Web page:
The second part, titled “Size means survival for salmon,” takes a look at salmon and steelhead’s place in the food web from the “bottom up,” as they say. Specifically, what are the fish eating and what is limiting their access to a healthy food supply?

Still to come are discussions about predation (“top down”) in Part 3, and other factors that affect survival, such as disease and chemical exposure, in Part 4.

Our goal for this project has been to describe the important research findings in careful detail without getting lost in complex scientific analysis. I also describe, at the end of Part 1, some new findings regarding potential competition among salmon for food in the Pacific Ocean.

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Dry weather started early this year amid cloudy conditions

UPDATE:
July 5. Greg Johnson, who lives in Hansville and manages the Skunk Bay Weather station there, said the unusually high rainfall in June for Hansville, compared to the rest of the peninsula, was the result of the Puget Sound convergence zone settling over the area on several occasions. Weather conditions brought localized squalls during the month, he said, adding, “This is very unusual for us.”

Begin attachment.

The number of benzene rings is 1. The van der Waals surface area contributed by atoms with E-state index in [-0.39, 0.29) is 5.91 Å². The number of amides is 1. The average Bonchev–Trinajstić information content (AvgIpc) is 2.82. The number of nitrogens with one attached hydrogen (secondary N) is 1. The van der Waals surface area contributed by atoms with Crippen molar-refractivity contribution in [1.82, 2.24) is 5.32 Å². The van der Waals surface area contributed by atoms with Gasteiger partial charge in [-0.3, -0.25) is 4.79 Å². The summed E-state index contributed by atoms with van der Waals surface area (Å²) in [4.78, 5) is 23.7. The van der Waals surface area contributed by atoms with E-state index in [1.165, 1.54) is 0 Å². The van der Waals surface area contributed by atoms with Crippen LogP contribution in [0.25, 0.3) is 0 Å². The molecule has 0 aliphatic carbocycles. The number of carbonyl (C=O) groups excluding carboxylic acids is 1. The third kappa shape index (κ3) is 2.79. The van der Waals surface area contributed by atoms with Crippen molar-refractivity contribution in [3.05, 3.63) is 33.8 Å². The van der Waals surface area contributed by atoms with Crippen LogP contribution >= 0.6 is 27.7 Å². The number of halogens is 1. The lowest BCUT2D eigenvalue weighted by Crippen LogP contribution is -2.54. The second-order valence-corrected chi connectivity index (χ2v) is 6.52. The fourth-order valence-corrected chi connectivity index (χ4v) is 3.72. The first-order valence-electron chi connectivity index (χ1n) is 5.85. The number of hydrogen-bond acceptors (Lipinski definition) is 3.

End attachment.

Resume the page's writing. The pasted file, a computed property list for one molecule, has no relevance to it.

The reading at Greg’s weather station, 1.98 inches for the month of June, was somewhat lower than the 2.26 inches recorded at Kitsap PUD’s weather station in Hansville.
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Cool, often cloudy conditions have helped obscure the fact that very little rain has fallen on the Kitsap Peninsula over the past two months.

Precipitation in Holly (click to enlarge)

Now that we are in the fourth quarter of the water year, we can see that rainfall levels for this year will be close to average for most areas on the peninsula. What might not be recognized, however, is that April was well above average, while May and June were well below average.